June 21, 2024
Lifelong Learning, Training, Coaching, Learning Attitude

Showing progress

We all want to see progress in our work. As disciples of Jesus, we long to see people’s lives change as they encounter Christ and his Word. We want to see churches planted, and then see those churches grow in size and in their impact on their community. But maybe we should be looking first of all for progress within ourselves. I have been a cross-cultural worker for more than 35 years. I believe that I have changed and grown in those three and a half decades. But do others see it as well? A few years ago a colleague told me that I led differently than I had in the past. I believe he said I had become a gentler leader. That was very encouraging for I realized that he had observed progress in me in areas that I really wanted to grow. It was also a reminder that… Read the whole post
Gospel, Resilience, Hardship

Does the spread of the gospel require a time of peace?

Many of our readers know that my wife and I were missionaries based in Ukraine until shortly before the war broke out in that country. In another post, I have written about how I realized that we were in fact refugees. Since then, I have been praying daily for the war to end and for the restoration of peace in this country. Although a few expatriate missionaries remain in the country, most like us, have returned to their home countries or relocated to another country, often to work with Ukrainian refugees. We think it would be better for the work of missions if the country was free from the suffering, destruction and loss of life that war brings. If the war would only end, we could once more focus on the work of the kingdom. Before the war, my mission organization focused on equipping and sending Ukrainians out as cross-cultural… Read the whole post
Hardship, Christ, Resilience

The inspiration for resilience

This entry is part 3 of 7 in the series Missionary resilience This year, as I have thought about planning my growth and development, I have decided that I want to read more biographies. In his great book, Resilient Life, Gordon MacDonald says “deliberating exposing oneself to people who are better and smarter” than we are is part of the process of disciplining our minds and learning resilience. Definitely, we can find amazing and inspiring examples of perseverance and resilience in biographies such as Unbroken by Laura Hillenbrand and The Imam’s Daughter by Hannah Shah. But the greatest example of perseverance and resilience is found in the Gospels. If we are looking for heroes to emulate in the character quality of resilience, we start with Jesus. Inspiring them to persevere In a previous post, I talked about the discouragement and fatigue of the recipients of the letter to the Hebrews.… Read the whole post
Cross-Cultural Living, Hardship, Stress Management, Resilience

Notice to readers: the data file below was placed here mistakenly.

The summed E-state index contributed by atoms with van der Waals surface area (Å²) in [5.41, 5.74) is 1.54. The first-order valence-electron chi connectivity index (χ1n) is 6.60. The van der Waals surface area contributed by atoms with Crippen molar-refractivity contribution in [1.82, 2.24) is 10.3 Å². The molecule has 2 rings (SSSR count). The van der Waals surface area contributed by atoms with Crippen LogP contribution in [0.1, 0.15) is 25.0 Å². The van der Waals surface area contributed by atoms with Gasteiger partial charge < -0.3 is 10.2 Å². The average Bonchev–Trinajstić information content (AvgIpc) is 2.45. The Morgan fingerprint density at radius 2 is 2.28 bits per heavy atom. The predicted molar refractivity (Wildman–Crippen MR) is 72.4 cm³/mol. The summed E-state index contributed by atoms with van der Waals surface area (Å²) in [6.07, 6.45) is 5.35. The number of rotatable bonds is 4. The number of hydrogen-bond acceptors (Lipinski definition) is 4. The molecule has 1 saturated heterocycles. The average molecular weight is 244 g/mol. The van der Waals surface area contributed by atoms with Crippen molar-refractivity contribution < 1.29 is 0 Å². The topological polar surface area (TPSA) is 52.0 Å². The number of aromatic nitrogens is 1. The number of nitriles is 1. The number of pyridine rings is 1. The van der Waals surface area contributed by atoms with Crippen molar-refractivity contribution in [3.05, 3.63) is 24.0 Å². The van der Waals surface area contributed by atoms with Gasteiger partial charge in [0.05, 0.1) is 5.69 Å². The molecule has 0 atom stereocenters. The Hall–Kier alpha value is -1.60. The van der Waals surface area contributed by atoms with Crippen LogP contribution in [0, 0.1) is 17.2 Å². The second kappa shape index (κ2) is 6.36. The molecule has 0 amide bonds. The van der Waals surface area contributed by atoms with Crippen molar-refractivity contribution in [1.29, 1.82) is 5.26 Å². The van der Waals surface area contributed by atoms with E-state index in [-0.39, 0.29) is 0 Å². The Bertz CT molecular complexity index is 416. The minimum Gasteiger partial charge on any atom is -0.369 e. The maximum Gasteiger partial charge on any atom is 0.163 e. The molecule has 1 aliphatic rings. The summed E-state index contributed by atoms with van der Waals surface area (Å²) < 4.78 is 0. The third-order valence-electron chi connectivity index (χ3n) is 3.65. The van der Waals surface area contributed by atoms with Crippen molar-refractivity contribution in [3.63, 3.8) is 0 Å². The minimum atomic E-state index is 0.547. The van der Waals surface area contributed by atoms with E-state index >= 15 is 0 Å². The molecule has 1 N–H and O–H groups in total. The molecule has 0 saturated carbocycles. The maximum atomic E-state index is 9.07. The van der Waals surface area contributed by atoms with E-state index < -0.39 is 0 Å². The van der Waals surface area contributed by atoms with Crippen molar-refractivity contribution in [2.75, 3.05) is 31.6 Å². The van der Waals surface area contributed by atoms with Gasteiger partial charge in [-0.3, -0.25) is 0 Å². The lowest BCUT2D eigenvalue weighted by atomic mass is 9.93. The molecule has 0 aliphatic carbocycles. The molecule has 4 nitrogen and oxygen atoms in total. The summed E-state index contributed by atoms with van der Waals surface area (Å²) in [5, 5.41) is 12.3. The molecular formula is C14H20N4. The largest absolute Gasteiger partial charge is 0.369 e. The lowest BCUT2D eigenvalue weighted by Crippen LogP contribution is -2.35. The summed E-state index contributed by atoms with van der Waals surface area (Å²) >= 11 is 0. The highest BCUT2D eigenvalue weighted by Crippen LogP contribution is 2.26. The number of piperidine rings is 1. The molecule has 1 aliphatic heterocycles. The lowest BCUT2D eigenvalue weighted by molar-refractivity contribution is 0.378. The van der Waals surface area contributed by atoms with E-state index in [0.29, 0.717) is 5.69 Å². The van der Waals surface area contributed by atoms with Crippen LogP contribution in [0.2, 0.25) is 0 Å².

Resilience: the need

This entry is part 1 of 7 in the series Missionary resilience Resilience is a critical topic How do Christian global workers become resilient? This is the question that Geoff Whiteman posed to over 1000 missionaries.1 See ResilientGlobalWorker.org for information about this survey. It is a question that concerns anyone involved with member care for global workers. To illustrate, the title of Laura Mae Gardner’s highly-recommended book on member care is “Healthy, Resilient, & Effective in Cross-Cultural Ministry.” From the title itself, one can see the central and crucial role of resilience in productive mission workers. Kelly O’Donnell, CEO of Member Care Associates also highlights the importance of resilience in his book on global member care. Member care, I have learned over and over again, is not about creating a comfortable lifestyle. Nor is it about trusting people instead of trusting God. Rather, it is about further developing the resiliency… Read the whole post
Finishing Well, Gospel

Finishing Well: Running Your Leg of the Race

This entry is part 4 of 11 in the series Finishing well Let’s continue thinking about finishing well in a ministry assignment. In our last blog post, we talked about receiving the baton well. So now we are running our leg of the race. We are now fully engaged in our ministry assignment. Furthermore, we have a working knowledge of our host language and culture. Yes, we will want to continue to grow in these areas as we serve. But it is now our turn to run well with the baton we have been given. How we run our leg of the race will significantly impact finishing well. Of course, we want our ministry to further the progress of the gospel. We want to make a contribution to the contextualization of the gospel in our host culture, building on the progress of those who served before us. In the New… Read the whole post
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